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Wed 21 Aug 2019 09:52 AM

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Indian carriers continue to benefit from Jet Airways' plight

Temporary allocation of slots and flying rights extended until the end of December

Indian carriers continue to benefit from Jet Airways' plight
Jet Airways is currently before the insolvency court – National Company Law Tribunal (NCLT) – in a bid to find new investors.

India’s civil aviation ministry has extended the temporary allocation of slots and flying rights of the grounded Jet Airways to other Indian airlines until the end of December this year.

The move is seen as a clear indication that the government is not hopeful of an early revival of the debt-ridden Jet Airways, which is currently before the insolvency court – National Company Law Tribunal (NCLT) – in a bid to find new investors.

Etihad Airways holds a 24 percent stake in Jet Airways.

According to government sources, the civil aviation ministry has already conveyed the decision on extending the tenure of the temporary allocation of slots by another three months to the concerned Indian carriers.

India’s national carrier, Air India, and private airlines IndiGo, SpiceJet, GoAir and Vistara, had been allotted additional flying rights to the Middle East and several other international routes from the quota of Jet Airways in May this year. Initially the allocation was until the end of September.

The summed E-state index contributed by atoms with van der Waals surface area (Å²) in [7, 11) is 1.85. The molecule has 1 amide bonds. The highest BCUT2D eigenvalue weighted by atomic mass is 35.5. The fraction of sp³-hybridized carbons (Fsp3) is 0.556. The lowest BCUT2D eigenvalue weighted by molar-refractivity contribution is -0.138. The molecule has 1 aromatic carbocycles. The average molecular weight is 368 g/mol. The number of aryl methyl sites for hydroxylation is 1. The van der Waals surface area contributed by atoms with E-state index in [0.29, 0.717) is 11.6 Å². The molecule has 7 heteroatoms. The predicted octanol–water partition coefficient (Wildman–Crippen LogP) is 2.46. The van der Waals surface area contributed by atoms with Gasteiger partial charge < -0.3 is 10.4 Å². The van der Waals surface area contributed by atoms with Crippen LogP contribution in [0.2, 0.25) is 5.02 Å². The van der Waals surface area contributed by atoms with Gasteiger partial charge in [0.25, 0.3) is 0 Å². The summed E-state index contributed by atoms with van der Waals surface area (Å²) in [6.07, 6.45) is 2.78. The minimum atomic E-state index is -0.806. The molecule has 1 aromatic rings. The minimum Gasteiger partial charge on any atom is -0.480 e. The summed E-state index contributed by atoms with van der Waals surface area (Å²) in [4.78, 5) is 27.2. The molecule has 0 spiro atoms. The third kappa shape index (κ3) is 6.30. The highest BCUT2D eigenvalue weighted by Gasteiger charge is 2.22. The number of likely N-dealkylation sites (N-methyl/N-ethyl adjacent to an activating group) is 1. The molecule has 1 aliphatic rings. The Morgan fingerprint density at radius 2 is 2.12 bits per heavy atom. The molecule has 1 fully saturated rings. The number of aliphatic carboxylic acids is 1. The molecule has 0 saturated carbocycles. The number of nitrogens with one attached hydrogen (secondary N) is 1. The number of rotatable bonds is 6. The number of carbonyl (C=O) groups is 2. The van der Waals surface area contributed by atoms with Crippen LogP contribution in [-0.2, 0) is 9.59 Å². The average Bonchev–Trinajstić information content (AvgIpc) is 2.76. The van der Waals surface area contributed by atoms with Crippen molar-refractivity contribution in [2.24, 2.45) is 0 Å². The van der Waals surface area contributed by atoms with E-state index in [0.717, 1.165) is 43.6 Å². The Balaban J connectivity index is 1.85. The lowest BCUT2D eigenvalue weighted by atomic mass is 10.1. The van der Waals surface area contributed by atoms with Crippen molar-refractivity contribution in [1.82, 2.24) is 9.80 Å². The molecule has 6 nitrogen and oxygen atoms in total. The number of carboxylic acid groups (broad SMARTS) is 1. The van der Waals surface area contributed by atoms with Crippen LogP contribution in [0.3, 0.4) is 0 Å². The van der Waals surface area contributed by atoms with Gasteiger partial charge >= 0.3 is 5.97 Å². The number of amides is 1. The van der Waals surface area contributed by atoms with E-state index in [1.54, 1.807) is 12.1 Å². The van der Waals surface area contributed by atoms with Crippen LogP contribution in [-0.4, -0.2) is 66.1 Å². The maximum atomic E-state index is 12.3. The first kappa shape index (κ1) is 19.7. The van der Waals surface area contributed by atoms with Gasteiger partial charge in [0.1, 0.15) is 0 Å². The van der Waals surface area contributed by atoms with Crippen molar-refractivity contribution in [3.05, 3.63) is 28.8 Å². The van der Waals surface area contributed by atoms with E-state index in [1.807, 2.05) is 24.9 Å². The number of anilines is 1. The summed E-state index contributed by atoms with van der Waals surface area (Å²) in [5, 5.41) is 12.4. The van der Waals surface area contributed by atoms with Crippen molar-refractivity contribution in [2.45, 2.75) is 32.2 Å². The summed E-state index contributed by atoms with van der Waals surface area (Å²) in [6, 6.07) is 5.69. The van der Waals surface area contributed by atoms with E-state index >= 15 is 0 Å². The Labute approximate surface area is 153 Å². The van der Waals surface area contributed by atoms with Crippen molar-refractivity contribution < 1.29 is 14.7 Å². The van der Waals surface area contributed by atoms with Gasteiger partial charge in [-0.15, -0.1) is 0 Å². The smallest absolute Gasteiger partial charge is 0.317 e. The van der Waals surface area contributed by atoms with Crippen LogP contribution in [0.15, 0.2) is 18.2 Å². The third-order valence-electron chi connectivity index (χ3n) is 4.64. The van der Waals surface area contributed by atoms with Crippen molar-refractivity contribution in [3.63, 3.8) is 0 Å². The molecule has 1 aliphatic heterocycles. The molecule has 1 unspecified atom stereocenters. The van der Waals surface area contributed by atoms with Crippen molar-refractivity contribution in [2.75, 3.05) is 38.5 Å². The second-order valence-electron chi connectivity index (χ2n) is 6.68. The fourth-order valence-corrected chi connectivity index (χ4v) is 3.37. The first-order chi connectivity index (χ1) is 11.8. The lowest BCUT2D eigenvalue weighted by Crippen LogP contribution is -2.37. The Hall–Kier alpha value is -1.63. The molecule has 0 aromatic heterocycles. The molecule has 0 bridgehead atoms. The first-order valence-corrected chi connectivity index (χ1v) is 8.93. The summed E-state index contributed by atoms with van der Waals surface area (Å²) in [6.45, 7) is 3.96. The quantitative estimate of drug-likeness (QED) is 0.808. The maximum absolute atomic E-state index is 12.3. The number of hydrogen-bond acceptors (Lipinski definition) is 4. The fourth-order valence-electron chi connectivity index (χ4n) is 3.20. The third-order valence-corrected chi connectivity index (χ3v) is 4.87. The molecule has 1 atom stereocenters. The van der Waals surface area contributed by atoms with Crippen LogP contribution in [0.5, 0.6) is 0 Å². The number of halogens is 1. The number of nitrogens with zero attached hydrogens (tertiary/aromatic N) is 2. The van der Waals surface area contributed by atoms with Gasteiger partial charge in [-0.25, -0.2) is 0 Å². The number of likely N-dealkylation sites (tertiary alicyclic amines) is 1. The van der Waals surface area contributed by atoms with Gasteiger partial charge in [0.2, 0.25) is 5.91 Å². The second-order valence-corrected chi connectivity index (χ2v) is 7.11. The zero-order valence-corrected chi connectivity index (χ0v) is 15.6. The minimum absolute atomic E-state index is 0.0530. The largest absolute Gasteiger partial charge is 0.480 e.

Aviation industry analysts said the decision to extend the temporary allocation period for another three months would ensure that there would be no spike in airfare to popular destinations such as Dubai, Sharjah and Abu Dhabi until the year end, except for seasonal demand-driven changes in fares.

Indian aviation authorities moved fast to allocate additional airline seat capacities to other Indian carriers, after a spike in airfare between India and Dubai and some other destinations in the Middle East, following the suspension of flights by Jet Airways on these routes.

The decision was taken by a civil aviation ministry-recommended committee that consisted of senior officials from the Directorate General of Civil Aviation (DGCA), Airports Authority of India (AAI) and officials from respective airports.

Significantly, the move on extending the temporary allocation period of flying rights and slots came after it became apparent that there were few takers for Jet Airways in response to the Interim Resolution Professional (IRP) for the grounded carrier seeking interest from potential investors.

Only three investors submitted expressions of interest (EoI) for Jet Airways when the deadline ended on August 10, of which one of them – Volcan Investment, the family Trust of Vedanta Group promoter Anil Agarwal – later backed out.

Etihad Airways did not submit EoI for Jet Airways, which it said was because of ‘unresolved liability issues’ of its partner Indian airline.

The NCLT-appointed Interim Resolution Professional is expected to announce soon the eligibility of the investors who have submitted EoIs for bidding for Jet Airways.

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